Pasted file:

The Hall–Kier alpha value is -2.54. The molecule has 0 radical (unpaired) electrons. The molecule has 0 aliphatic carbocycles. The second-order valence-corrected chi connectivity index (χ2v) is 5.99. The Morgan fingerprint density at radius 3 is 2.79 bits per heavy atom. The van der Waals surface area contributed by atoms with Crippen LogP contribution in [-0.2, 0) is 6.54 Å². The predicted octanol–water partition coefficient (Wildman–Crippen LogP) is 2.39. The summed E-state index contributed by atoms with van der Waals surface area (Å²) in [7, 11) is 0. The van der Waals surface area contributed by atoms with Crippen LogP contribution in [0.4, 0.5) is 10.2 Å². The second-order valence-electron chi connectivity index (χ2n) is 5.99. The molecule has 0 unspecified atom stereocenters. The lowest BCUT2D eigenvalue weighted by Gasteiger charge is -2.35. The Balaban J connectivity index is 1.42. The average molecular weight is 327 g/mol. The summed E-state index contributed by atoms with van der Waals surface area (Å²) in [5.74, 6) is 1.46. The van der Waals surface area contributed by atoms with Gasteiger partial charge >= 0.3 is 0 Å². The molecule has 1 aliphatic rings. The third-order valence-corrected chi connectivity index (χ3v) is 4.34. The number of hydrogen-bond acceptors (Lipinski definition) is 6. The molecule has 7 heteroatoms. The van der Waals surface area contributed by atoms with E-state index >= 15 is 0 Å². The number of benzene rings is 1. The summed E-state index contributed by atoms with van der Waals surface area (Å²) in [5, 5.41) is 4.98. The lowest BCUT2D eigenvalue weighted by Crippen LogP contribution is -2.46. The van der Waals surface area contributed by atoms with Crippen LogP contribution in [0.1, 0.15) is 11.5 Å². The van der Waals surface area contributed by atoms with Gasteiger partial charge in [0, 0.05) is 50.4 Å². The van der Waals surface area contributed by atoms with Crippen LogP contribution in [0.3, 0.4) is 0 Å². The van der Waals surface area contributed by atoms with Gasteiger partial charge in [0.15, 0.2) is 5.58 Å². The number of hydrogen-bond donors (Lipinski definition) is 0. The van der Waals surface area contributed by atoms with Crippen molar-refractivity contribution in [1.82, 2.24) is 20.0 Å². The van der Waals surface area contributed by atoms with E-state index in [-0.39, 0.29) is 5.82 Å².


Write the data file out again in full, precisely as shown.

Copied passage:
The Hall–Kier alpha value is -2.54. The molecule has 0 radical (unpaired) electrons. The molecule has 0 aliphatic carbocycles. The second-order valence-corrected chi connectivity index (χ2v) is 5.99. The Morgan fingerprint density at radius 3 is 2.79 bits per heavy atom. The van der Waals surface area contributed by atoms with Crippen LogP contribution in [-0.2, 0) is 6.54 Å². The predicted octanol–water partition coefficient (Wildman–Crippen LogP) is 2.39. The summed E-state index contributed by atoms with van der Waals surface area (Å²) in [7, 11) is 0. The van der Waals surface area contributed by atoms with Crippen LogP contribution in [0.4, 0.5) is 10.2 Å². The second-order valence-electron chi connectivity index (χ2n) is 5.99. The molecule has 0 unspecified atom stereocenters. The lowest BCUT2D eigenvalue weighted by Gasteiger charge is -2.35. The Balaban J connectivity index is 1.42. The average molecular weight is 327 g/mol. The summed E-state index contributed by atoms with van der Waals surface area (Å²) in [5.74, 6) is 1.46. The van der Waals surface area contributed by atoms with Gasteiger partial charge >= 0.3 is 0 Å². The molecule has 1 aliphatic rings. The third-order valence-corrected chi connectivity index (χ3v) is 4.34. The number of hydrogen-bond acceptors (Lipinski definition) is 6. The molecule has 7 heteroatoms. The van der Waals surface area contributed by atoms with E-state index >= 15 is 0 Å². The number of benzene rings is 1. The summed E-state index contributed by atoms with van der Waals surface area (Å²) in [5, 5.41) is 4.98. The lowest BCUT2D eigenvalue weighted by Crippen LogP contribution is -2.46. The van der Waals surface area contributed by atoms with Crippen LogP contribution in [0.1, 0.15) is 11.5 Å². The van der Waals surface area contributed by atoms with Gasteiger partial charge in [0, 0.05) is 50.4 Å². The van der Waals surface area contributed by atoms with Crippen LogP contribution in [0.3, 0.4) is 0 Å². The van der Waals surface area contributed by atoms with Gasteiger partial charge in [0.15, 0.2) is 5.58 Å². The number of hydrogen-bond donors (Lipinski definition) is 0. The van der Waals surface area contributed by atoms with Crippen molar-refractivity contribution in [1.82, 2.24) is 20.0 Å². The van der Waals surface area contributed by atoms with E-state index in [-0.39, 0.29) is 5.82 Å².